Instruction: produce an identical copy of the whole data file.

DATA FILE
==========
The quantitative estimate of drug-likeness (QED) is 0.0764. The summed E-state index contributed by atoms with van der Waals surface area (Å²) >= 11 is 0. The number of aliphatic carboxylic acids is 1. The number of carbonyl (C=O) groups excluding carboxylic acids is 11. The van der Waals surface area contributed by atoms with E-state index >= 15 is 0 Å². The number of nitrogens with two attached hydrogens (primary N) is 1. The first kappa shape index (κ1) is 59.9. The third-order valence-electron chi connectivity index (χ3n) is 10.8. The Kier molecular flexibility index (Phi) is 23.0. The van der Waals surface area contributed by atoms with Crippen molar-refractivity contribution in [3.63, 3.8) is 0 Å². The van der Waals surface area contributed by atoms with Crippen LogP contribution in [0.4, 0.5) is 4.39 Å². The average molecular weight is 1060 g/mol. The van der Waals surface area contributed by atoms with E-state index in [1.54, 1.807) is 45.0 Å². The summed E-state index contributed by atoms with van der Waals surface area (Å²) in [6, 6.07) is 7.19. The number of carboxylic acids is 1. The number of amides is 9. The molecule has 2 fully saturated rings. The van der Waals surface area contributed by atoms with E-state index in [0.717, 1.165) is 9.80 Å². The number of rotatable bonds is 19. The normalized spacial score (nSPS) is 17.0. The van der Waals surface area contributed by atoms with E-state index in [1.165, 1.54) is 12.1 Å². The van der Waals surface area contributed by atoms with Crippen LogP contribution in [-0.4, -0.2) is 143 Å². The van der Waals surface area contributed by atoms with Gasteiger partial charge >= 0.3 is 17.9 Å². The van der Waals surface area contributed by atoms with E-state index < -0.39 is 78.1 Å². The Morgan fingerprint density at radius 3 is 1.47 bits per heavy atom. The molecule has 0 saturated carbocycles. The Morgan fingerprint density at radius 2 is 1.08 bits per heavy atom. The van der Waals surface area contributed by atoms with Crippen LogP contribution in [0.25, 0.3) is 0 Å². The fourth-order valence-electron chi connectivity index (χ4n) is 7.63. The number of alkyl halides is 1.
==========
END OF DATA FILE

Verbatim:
The quantitative estimate of drug-likeness (QED) is 0.0764. The summed E-state index contributed by atoms with van der Waals surface area (Å²) >= 11 is 0. The number of aliphatic carboxylic acids is 1. The number of carbonyl (C=O) groups excluding carboxylic acids is 11. The van der Waals surface area contributed by atoms with E-state index >= 15 is 0 Å². The number of nitrogens with two attached hydrogens (primary N) is 1. The first kappa shape index (κ1) is 59.9. The third-order valence-electron chi connectivity index (χ3n) is 10.8. The Kier molecular flexibility index (Phi) is 23.0. The van der Waals surface area contributed by atoms with Crippen molar-refractivity contribution in [3.63, 3.8) is 0 Å². The van der Waals surface area contributed by atoms with Crippen LogP contribution in [0.4, 0.5) is 4.39 Å². The average molecular weight is 1060 g/mol. The van der Waals surface area contributed by atoms with E-state index in [1.54, 1.807) is 45.0 Å². The summed E-state index contributed by atoms with van der Waals surface area (Å²) in [6, 6.07) is 7.19. The number of carboxylic acids is 1. The number of amides is 9. The molecule has 2 fully saturated rings. The van der Waals surface area contributed by atoms with E-state index in [0.717, 1.165) is 9.80 Å². The number of rotatable bonds is 19. The normalized spacial score (nSPS) is 17.0. The van der Waals surface area contributed by atoms with E-state index in [1.165, 1.54) is 12.1 Å². The van der Waals surface area contributed by atoms with Crippen LogP contribution in [-0.4, -0.2) is 143 Å². The van der Waals surface area contributed by atoms with Gasteiger partial charge >= 0.3 is 17.9 Å². The van der Waals surface area contributed by atoms with E-state index < -0.39 is 78.1 Å². The Morgan fingerprint density at radius 3 is 1.47 bits per heavy atom. The molecule has 0 saturated carbocycles. The Morgan fingerprint density at radius 2 is 1.08 bits per heavy atom. The van der Waals surface area contributed by atoms with Crippen LogP contribution in [0.25, 0.3) is 0 Å². The fourth-order valence-electron chi connectivity index (χ4n) is 7.63. The number of alkyl halides is 1.